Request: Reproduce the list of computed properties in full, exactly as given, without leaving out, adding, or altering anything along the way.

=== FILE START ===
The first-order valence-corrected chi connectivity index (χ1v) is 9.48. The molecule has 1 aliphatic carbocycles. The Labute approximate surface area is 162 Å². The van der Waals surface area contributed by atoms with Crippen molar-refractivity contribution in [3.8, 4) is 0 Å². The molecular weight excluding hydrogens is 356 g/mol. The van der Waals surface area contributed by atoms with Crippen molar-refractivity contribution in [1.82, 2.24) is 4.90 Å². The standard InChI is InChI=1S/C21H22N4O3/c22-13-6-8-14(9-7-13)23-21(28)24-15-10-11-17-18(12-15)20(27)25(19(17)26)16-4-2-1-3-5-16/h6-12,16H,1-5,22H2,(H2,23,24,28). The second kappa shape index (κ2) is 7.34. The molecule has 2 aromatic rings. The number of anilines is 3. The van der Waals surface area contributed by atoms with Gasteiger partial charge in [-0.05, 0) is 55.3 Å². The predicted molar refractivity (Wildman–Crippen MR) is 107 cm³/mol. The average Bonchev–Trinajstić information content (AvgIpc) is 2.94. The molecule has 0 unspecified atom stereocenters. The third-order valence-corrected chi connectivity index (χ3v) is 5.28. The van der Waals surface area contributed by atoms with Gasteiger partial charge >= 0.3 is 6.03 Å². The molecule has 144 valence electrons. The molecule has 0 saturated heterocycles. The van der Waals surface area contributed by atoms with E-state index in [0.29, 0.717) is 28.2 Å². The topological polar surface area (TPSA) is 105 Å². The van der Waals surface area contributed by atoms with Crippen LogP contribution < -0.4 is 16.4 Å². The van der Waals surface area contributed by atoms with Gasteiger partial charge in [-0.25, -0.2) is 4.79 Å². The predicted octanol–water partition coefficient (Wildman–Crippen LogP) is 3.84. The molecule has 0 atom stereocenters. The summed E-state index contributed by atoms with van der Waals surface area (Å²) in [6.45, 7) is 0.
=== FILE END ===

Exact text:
The first-order valence-corrected chi connectivity index (χ1v) is 9.48. The molecule has 1 aliphatic carbocycles. The Labute approximate surface area is 162 Å². The van der Waals surface area contributed by atoms with Crippen molar-refractivity contribution in [3.8, 4) is 0 Å². The molecular weight excluding hydrogens is 356 g/mol. The van der Waals surface area contributed by atoms with Crippen molar-refractivity contribution in [1.82, 2.24) is 4.90 Å². The standard InChI is InChI=1S/C21H22N4O3/c22-13-6-8-14(9-7-13)23-21(28)24-15-10-11-17-18(12-15)20(27)25(19(17)26)16-4-2-1-3-5-16/h6-12,16H,1-5,22H2,(H2,23,24,28). The second kappa shape index (κ2) is 7.34. The molecule has 2 aromatic rings. The number of anilines is 3. The van der Waals surface area contributed by atoms with Gasteiger partial charge in [-0.05, 0) is 55.3 Å². The predicted molar refractivity (Wildman–Crippen MR) is 107 cm³/mol. The average Bonchev–Trinajstić information content (AvgIpc) is 2.94. The molecule has 0 unspecified atom stereocenters. The third-order valence-corrected chi connectivity index (χ3v) is 5.28. The van der Waals surface area contributed by atoms with Gasteiger partial charge >= 0.3 is 6.03 Å². The molecule has 144 valence electrons. The molecule has 0 saturated heterocycles. The van der Waals surface area contributed by atoms with E-state index in [0.29, 0.717) is 28.2 Å². The topological polar surface area (TPSA) is 105 Å². The van der Waals surface area contributed by atoms with Crippen LogP contribution < -0.4 is 16.4 Å². The van der Waals surface area contributed by atoms with Gasteiger partial charge in [-0.25, -0.2) is 4.79 Å². The predicted octanol–water partition coefficient (Wildman–Crippen LogP) is 3.84. The molecule has 0 atom stereocenters. The summed E-state index contributed by atoms with van der Waals surface area (Å²) in [6.45, 7) is 0.